At the Gelato Itanium Conference and Expo in Singapore, Intel's principal engineer of the Itanium processor Cameron McNairy said Intel will not only increase the number of cores in the future but will also make sure that the performance of each individual core goes up:
Referring to the generation move from Itanium 2 9M to dual-core Itanium 2, McNairy said: "We made several changes, even though the core was essentially the same."
Citing examples of the changes, he added: "We separated the instruction cache from the data cache, simplified some of the conflicts in the data cache, (and) increased core resources."
The Itanium 2 9M chip, which debuted in November 2004, is an upgraded member of the Madison line. Dubbed Madison 9M, the 130-nanometer processor features high-speed cache memory from 6MB to 9MB.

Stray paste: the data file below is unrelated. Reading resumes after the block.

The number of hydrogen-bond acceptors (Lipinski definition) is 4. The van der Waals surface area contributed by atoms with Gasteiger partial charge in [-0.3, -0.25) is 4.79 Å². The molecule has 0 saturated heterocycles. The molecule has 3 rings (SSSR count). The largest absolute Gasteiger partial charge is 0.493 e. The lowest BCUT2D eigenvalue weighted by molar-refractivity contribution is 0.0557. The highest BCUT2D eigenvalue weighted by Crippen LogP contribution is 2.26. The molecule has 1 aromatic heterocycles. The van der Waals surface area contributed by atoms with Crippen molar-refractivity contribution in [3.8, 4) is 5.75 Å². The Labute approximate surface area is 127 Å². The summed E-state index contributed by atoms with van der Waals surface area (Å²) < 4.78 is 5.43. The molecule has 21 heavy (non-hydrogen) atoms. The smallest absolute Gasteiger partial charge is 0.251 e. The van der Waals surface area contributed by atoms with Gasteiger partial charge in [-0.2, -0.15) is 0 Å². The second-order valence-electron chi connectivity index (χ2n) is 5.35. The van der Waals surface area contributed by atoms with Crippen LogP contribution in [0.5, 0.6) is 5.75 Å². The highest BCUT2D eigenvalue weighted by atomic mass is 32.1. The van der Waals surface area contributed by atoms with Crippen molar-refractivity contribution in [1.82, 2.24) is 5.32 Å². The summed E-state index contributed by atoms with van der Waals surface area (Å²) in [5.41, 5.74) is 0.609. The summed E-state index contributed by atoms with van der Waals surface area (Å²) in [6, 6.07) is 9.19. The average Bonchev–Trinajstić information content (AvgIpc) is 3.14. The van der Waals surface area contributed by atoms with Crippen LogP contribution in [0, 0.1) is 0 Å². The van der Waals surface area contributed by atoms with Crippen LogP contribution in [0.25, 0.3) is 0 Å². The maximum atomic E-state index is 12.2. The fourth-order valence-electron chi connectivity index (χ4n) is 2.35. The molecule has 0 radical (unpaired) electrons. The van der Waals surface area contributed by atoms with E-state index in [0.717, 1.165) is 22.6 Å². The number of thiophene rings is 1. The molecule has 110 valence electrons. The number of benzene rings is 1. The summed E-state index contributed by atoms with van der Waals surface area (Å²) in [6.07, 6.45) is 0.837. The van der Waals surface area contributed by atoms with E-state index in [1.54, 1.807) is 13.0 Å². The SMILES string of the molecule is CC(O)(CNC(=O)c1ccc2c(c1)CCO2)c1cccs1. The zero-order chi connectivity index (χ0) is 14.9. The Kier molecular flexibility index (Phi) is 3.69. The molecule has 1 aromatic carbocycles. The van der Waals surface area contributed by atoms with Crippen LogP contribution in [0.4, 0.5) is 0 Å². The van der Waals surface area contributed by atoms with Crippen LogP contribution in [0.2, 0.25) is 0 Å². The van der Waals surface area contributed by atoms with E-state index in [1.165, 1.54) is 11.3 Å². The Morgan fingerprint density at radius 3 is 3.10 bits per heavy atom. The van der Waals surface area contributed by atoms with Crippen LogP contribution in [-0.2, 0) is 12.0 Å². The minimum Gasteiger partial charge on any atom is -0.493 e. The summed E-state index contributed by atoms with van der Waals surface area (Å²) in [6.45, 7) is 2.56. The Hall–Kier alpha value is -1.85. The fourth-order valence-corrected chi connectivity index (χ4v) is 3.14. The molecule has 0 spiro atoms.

The Dual-Core Itanium 2 chip, also known as Montecito, was launched in July last year. The processor was built on a manufacturing process with circuitry dimensions of 90nm and has two processor cores.
McNairy said improvements in "the single-stream performance" of a core processor can be expected in the next transition from Montecito to Tukwila.
He said Intel will also be looking to increase the efficiency of its multithreading technology, also known as hyperthreading technology, but declined to reveal further details.
While increasing the strength of individual cores of the processor is "intended to increase performance," McNairy noted, this may not apply to all workloads.